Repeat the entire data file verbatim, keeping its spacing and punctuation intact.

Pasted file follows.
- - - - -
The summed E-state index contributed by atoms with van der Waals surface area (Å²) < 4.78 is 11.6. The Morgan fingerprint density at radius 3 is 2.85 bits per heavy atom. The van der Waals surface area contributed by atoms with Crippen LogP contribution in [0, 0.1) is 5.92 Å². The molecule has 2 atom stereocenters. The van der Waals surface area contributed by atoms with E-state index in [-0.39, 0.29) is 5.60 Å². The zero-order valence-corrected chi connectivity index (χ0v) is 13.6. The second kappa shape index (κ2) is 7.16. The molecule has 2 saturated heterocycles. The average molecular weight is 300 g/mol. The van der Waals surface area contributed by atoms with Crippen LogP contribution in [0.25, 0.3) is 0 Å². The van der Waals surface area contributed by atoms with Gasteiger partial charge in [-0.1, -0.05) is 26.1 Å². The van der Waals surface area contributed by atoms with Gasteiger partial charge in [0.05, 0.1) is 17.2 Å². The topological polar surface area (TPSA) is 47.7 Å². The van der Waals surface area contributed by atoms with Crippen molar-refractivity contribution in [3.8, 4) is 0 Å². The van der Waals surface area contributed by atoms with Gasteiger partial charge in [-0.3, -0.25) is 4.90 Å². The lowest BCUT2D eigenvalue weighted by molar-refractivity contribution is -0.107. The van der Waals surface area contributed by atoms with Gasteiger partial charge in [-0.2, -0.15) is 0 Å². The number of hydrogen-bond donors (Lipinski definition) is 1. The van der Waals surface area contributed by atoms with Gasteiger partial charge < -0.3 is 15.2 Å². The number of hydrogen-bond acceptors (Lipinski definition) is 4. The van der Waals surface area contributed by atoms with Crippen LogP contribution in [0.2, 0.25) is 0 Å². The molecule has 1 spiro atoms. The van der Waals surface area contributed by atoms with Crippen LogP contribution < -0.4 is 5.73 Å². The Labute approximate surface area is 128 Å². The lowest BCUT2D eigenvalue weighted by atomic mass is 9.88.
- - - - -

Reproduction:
The summed E-state index contributed by atoms with van der Waals surface area (Å²) < 4.78 is 11.6. The Morgan fingerprint density at radius 3 is 2.85 bits per heavy atom. The van der Waals surface area contributed by atoms with Crippen LogP contribution in [0, 0.1) is 5.92 Å². The molecule has 2 atom stereocenters. The van der Waals surface area contributed by atoms with E-state index in [-0.39, 0.29) is 5.60 Å². The zero-order valence-corrected chi connectivity index (χ0v) is 13.6. The second kappa shape index (κ2) is 7.16. The molecule has 2 saturated heterocycles. The average molecular weight is 300 g/mol. The van der Waals surface area contributed by atoms with Crippen LogP contribution in [0.25, 0.3) is 0 Å². The van der Waals surface area contributed by atoms with Gasteiger partial charge in [-0.1, -0.05) is 26.1 Å². The van der Waals surface area contributed by atoms with Gasteiger partial charge in [0.05, 0.1) is 17.2 Å². The topological polar surface area (TPSA) is 47.7 Å². The van der Waals surface area contributed by atoms with Crippen molar-refractivity contribution in [3.8, 4) is 0 Å². The van der Waals surface area contributed by atoms with Gasteiger partial charge in [-0.3, -0.25) is 4.90 Å². The lowest BCUT2D eigenvalue weighted by molar-refractivity contribution is -0.107. The van der Waals surface area contributed by atoms with Gasteiger partial charge in [-0.2, -0.15) is 0 Å². The number of hydrogen-bond donors (Lipinski definition) is 1. The van der Waals surface area contributed by atoms with Gasteiger partial charge < -0.3 is 15.2 Å². The number of hydrogen-bond acceptors (Lipinski definition) is 4. The van der Waals surface area contributed by atoms with Crippen LogP contribution in [0.2, 0.25) is 0 Å². The molecule has 1 spiro atoms. The van der Waals surface area contributed by atoms with Crippen LogP contribution < -0.4 is 5.73 Å². The Labute approximate surface area is 128 Å². The lowest BCUT2D eigenvalue weighted by atomic mass is 9.88.